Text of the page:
Is the Bad-Dream Boogeyman Following You Around?

July 26, 2000 -- Most everyone has experienced nightmares or bad dreams ranging from being chased by something scary to standing naked in public. What researchers in Montreal have found is that these nighttime dramas happen more often than previously thought, and their impact may be greater than suspected.

The Association for the Study of Dreams (ASD) says the dreamer may feel any number of disturbing emotions in a nightmare, such as anger, guilt, sadness, or depression, but the most common feelings are fear and anxiety.

While nightmare themes may vary widely from person to person, the ASD says probably the most common theme is being chased. Adults are commonly chased by an unknown male figure, whereas an animal or some fantasy figure commonly chases children.

In a Montreal study -- which appeared in the July edition of the Journal of Abnormal Psychology -- a nightmare was defined as a scary dream that caused the person to wake up as it occurred. A bad dream, on the other hand, meant the person remembered his frightening dream but didn't wake up as a result. But there's an even greater difference between the two. "Nightmares adversely effect well-being more than bad dreams do," Antonio Zadra, PhD, psychologist and professor at the University of Montreal, tells WebMD.

Zadra says that although bad dreams and nighmares happen more frequently, memories of bad dreams and nightmares fade away over time. To prove this, Zadra and his team of researchers recruited over 80 students majoring in the arts, science, and engineering who were asked to recall how many bad dreams and nighmares they'd had over the previous month, and also the previous year. They were also given daily dream logs to record their dreams of all types during the four-week study.

More than 80% of the students reported having at least one bad dream over the four weeks of the study. During the month prior to the study, only 69% reported having a bad dream. The number of bad dreams reported for the previous year was also significantly lower.

Although nearly half the students reported having a nightmare during the four-week study, only 33% recalled having one during the month prior to the study. Again, the one-year totals were even lower than the one-month totals.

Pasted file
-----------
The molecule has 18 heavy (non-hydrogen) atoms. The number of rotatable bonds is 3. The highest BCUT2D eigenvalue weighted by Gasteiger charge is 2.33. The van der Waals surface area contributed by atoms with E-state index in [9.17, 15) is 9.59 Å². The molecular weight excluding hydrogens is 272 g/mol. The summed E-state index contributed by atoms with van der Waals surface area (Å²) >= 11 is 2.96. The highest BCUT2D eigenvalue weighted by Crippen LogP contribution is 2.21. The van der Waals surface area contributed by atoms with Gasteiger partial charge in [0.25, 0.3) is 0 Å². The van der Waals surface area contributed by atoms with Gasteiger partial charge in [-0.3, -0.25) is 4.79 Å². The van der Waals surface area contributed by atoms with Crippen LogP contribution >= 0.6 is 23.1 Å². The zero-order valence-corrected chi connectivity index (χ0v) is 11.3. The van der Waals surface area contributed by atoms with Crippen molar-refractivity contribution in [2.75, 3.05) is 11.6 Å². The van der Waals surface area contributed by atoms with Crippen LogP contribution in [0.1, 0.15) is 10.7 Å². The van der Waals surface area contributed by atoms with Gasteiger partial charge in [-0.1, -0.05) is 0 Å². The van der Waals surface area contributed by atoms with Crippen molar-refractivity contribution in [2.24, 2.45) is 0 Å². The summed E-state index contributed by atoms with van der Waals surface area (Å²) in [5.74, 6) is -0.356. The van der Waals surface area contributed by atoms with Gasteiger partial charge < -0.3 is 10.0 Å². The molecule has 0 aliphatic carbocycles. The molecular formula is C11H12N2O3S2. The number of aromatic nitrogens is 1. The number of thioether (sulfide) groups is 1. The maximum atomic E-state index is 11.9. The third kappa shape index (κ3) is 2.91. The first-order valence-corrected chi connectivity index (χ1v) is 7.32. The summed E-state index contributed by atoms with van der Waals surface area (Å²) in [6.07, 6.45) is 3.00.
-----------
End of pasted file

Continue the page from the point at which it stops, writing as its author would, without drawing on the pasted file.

Prior to beginning their daily dream logs, the students also completed a study to measure their well-being, including their level of anxiety and depression. "We found that the more frequently a person had nightmares, the lower his sense of well-being," Zadra tells WebMD. "We found they were more adversely affected by nightmares than bad dreams, although bad dreams affected them also, just not as much."

In the June 1994 edition of Dreaming: Journal of the Association for the Study of Dreams, Carrie Bearden, PhD, reports there are three primary categories of nightmares, all of which are related to increased brain activity:

  • Chronic, lifelong nightmares that are phenomena of personality
  • Traumatic nightmares related to post-traumatic stress disorder
  • Drug-induced nightmares

Zadra says that from his research he was able to pick apart a theory surrounding bad dreams and nightmares -- that women suffer more from them than men. "That's a myth. Women are more likely to talk about them, and to volunteer for studies. However, in a random sampling, nightmares occur in equal proportion between men and women." In the Montreal study, 68 of the 89 participants were women.

Causes of nightmares may vary based on age and gender of the affected person. According to the NIH Sleep Research Coordinating Committee, some common causes include:

  • Illness with a fever
  • Death of a loved one
  • Anxiety or stress
  • Adverse reaction to or side effect of a drug
  • Recent withdrawal from a drug such as sleeping pills
  • Effect of alcohol or excessive alcohol consumption
  • Abrupt alcohol withdrawal
  • Eating just prior to going to bed, which raises the body's metabolism and brain activity

According to the NIH, nightmares tend to be more common among children and decrease in frequency toward adulthood. In children, the content of the nightmare may be influenced by daytime experiences such as television viewing, movies, or frightening real-life events. In adults, there is a less specific association between nightmares and daytime events. Occasional nightmares without other symptoms are common and usually don't require treatment.